In the 1920s and 1930s, the world telephone markets were being organised and stabilised by many governments. The fragmented town-by-town systems which had grown up over the years, serviced by many small private companies, were integrated and then offered for lease to a single company. Ericssons had some successes in obtaining these leases, and some losses. The successes were vital to the company, as they represented further sales of equipment to the growing networks. The other large telephone companies, of course, had exactly the same goal in mind. Ericssons managed to get almost one third of its sales under the control of its telephone operating companies.

There were a number of negotiations between the major telephone companies aimed at dividing up the world between them, but the sheer size of the ITT empire made it hard to compete with. With its financial problems, Ericssons was forced to reduce its involvement in telephone operating companies and go back to what it did best, manufacturing telephones and switchgear. It could do this easily now, as it had a considerable hidden asset in its overseas manufacturing facilities and its associated supply companies. These had not been involved in the shady financial dealings and were generally in a sound position.

The Beeston factory in Britain became a very useful asset here. It had been a joint venture between LME and the National Telephone Company. The factory built automatic switching equipment for the BPO under license from Strowger, but they also exported a large amount of their product to former colonies like South Africa and Australia. The British government divided their equipment contracts between the competing manufacturers. LME's presence and manufacturing facilities in Britain led to them getting the lion's share of the contracts. Ericssons equipment maintained its reputation for quality.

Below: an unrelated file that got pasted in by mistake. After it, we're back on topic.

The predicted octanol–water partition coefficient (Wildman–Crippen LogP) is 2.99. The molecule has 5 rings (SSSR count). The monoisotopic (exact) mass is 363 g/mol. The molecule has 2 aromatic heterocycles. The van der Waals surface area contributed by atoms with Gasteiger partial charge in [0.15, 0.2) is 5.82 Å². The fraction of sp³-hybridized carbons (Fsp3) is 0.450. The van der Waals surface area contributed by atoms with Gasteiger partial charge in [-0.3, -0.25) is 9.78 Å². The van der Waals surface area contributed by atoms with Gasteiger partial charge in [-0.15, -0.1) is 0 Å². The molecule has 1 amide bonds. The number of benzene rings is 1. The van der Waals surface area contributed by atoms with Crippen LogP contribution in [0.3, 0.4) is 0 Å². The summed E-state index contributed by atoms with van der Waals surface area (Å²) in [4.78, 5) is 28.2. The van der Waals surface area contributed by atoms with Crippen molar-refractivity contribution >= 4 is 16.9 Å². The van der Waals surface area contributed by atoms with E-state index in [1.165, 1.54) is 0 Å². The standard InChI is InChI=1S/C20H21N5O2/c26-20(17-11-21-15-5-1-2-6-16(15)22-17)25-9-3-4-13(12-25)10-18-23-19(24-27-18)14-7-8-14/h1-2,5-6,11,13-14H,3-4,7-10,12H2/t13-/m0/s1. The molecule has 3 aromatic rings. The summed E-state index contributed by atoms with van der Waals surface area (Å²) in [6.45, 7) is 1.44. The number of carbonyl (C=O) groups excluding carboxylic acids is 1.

Sales drives were resumed after the Depression, but the company never achieved the same market penetration that they had enjoyed at the turn of the century. Although they still produced a full range of telephones, switching equipment was now becoming a more important part of their range. With the increasing use of moulded thermoplastic phones (Bakelite etc), the distinctive Ericsson styles soon became subdued. After all, there is only so much you can do with Bakelite.

In spite of this , LME has still managed to retain their position as one of the world's telecommunications leaders. They released one of the world's first handsfree speaker phones in the 1960s. In 1956 they released the Ericofon, which was such a radical departure in phone styling that it has become highly collectable. Their crossbar switching equipment is the mainstay of many telephone administrations around the world. Their influence is still felt strongly in such areas as mobile phones, where their reputation for quality is as strong as ever.

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Last revised: February 18, 2021